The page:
Style: Southern Rock
Release Date: 24 Apr 2020
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Most people know the name of Ron Keel from the hard rock band Keel, who sold a couple of million albums during the eighties. Some might remember a little further back when his band Steeler featured a new in the US guitarist called Yngwie Malmsteen. He's actually explored a lot more territory than that. If an album carries the Ron Keel Band moniker, it's likely to be southern rock, and if the band are IronHorse, they're going to be country. He even sang in a Brooks & Dunn tribute band in Las Vegas.
This isn't just a southern rock album, it's a southern rock covers album and not of particularly surprising songs either, though fortunately not the most obvious. You're not going to hear an attempt at Freebird here, not Whipping Post and not Green Grass and High Tides, though frankly the best versions of those songs would be longer than this entire album. You will, however, hear a selection of songs another level down in fame, including five from number 16 to number 22 on Swampland's list of the the Top 25 Songs of the Southern Rock Era.
They're not bad versions, played a little closer to Keel's traditional hard rock than any of the original bands got. The first highlight is probably a late Lynyrd Skynyrd song, Red White & Blue, which they wrote after 9/11, so hardly a gimme from their old days. It runs over six minutes, which gives it time for Dave Cothern to play some wild southern guitar. It's a strong cover and Keel's voice fits it well. He does well on Don't Misunderstand Me, the Rossington Collins Band song, with the welcome aid of singer Jasmine Cain.
It has more trouble with songs that we know by heart. For instance, he's not bad on songs like Rockin' into the Night or Flirtin' with Disaster, songs so iconic that I wouldn't have to tell any southern rock fan that the originals were by 38 Special and Molly Hatchet. However, he doesn't bring anything to them that wasn't there already, so they're inherently lesser versions. Songs this iconic have to be completely reinvented the way that, say, Johnny Cash did to be worth the effort. These don't do that.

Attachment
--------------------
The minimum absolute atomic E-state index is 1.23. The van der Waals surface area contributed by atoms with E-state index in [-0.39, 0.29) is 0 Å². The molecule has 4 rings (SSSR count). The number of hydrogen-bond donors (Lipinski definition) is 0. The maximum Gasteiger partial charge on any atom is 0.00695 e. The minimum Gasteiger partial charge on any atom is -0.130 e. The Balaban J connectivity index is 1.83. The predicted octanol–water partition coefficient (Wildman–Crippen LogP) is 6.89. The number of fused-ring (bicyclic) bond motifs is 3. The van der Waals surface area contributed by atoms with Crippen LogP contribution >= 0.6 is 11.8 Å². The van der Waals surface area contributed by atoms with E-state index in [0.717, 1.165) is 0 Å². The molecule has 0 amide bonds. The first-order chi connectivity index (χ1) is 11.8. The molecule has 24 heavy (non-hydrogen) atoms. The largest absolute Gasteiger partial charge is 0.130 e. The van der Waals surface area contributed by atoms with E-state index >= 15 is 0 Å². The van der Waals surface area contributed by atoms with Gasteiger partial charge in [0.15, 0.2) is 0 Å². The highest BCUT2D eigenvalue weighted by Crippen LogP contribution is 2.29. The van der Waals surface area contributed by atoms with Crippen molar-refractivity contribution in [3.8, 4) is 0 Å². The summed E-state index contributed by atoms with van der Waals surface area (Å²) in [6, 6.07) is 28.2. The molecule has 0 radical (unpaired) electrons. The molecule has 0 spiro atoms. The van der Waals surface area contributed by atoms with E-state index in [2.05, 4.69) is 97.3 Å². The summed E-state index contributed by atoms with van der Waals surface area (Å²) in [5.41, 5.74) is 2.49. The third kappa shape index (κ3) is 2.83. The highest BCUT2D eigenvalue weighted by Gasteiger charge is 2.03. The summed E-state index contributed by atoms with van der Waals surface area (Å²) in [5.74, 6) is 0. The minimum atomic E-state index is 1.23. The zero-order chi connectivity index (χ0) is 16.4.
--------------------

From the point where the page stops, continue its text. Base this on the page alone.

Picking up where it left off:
And that knowledge makes me wonder why he chose some of these songs. So many bands have covered the Allman Brothers Band's Ramblin' Man that a close take like this is pointless. Once COVID-19 is gone, you'll be able to waltz into any bar in the deepsouth on a Friday night and hear a local band playing it just as well. The same goes for Ghost Riders in the Sky, a 1948 song by Stan Jones that's covered by someone else every year, most obviously for Ron Keel by the Outlaws, and Mamas Don't Let Your Babies Grow Up to Be Cowboys, which was originally an Ed Bruce song before Waylon & Willie got hold of it.
And that means that this is a fun album, sung and played well, but an almost entirely disposable one. I'm not remotely going to suggest that you're going to get this quality out of any random cowboy-booted karaoke singer in a dive bar in Jacksonville but the overall effect is pretty much the same. This was clearly fun for Ron Keel but, to us, it's always going to be a set of songs that we've heard for years done almost but not quite like the originals and that's never the best thing to take away from a covers album.
I'm all for Ron Keel becoming the "Metal Cowboy" that he's calling himself nowadays. He does it well and his band are clearly very talented musicians, especially evident on rockers like Flirtin' with Disaster and the Atlanta Rhythm Section's Homesick. However, if he's going to do more than front a tribute band or play all his gigs at Alabama wedding receptions, he needs to write a heck of a lot of new songs and find a way to reinvent the old ones that he's covering.